by Mitch Kokai
Senior Political Analyst, John Locke Foundation
Andrew Mercado and Giorgio Castiglia explain for Discourse how government contributed to the recent baby formula shortage.
The formula shortage demonstrates how regulation often restricts competition, wherever such market-distorting regulations (MDRs) prevail.
The shutdown of Abbott’s Michigan facility due to bacterial growth and “egregiously unsanitary” conditions might have predictably taken one brand of formula off the shelves for a short time. However, the widespread shortages seen today are a function of greater market distortions rather than the temporary shutdown of a single facility.
The primary blame for the formula shortage lies with MDRs. Policies such as smothering tariffs, the WIC program and new product waiting periods, all instituted by Congress, laid the groundwork for this crisis, and the prolonged Abbott shutdown instituted by the FDA made it worse. To avoid similar shortages going forward, the government should avoid policies and regulations that make markets more vulnerable to economic shocks.
Markets work because they align the incentives of producers and consumers, even though each group may be self-interested. Consumers demand the best-quality goods for the lowest prices, and producers want to make the most profit possible. Through the market process, producers vigorously compete for a consumer’s dollars, and since no two consumers have the same preferences, a number of companies emerge, competing to satisfy consumers’ tastes.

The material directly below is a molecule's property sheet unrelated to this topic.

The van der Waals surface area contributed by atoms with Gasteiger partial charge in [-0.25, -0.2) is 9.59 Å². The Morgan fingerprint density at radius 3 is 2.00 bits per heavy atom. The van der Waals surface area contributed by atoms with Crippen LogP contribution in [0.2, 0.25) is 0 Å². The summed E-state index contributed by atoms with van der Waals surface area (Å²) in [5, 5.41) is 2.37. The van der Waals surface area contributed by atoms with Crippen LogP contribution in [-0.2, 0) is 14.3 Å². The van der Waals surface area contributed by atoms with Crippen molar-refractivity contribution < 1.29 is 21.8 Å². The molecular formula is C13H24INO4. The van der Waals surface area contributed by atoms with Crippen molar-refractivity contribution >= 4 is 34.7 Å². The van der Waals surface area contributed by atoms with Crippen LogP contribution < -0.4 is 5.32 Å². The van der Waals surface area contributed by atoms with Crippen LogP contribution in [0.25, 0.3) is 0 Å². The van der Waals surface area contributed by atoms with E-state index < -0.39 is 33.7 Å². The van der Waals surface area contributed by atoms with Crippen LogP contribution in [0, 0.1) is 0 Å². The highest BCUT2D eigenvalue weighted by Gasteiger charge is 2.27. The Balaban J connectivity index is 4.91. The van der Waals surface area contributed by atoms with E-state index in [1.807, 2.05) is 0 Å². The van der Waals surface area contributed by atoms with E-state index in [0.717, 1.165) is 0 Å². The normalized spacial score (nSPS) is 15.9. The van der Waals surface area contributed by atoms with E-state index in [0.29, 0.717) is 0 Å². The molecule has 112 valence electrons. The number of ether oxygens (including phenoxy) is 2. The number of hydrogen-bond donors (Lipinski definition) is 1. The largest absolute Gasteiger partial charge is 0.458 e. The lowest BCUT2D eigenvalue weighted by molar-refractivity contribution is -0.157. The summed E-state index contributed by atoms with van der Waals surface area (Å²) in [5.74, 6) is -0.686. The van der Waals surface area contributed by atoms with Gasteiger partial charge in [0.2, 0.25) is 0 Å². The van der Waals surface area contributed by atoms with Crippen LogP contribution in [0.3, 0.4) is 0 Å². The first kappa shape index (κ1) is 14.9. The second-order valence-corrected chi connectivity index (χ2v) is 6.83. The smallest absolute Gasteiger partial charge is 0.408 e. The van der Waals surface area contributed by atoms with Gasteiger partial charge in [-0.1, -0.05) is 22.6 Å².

When the incentives of producers and consumers become misaligned, generally through government regulatory interference, market participants’ behavior changes, setting off a complex chain of reactions. Calls to increase competition by breaking up some companies or using government funds to subsidize small companies actually don’t promote true competition; rather, they distort incentives for every consumer and producer.
Critical to understanding the formula shortage is that fewer regulations and interventions, rather than more, might have led to a decidedly different outcome. Had incentives and competitive pressures been free from regulatory interference, the shutdown of a single facility would have simply meant one fewer brand to choose from, not a widespread shortage.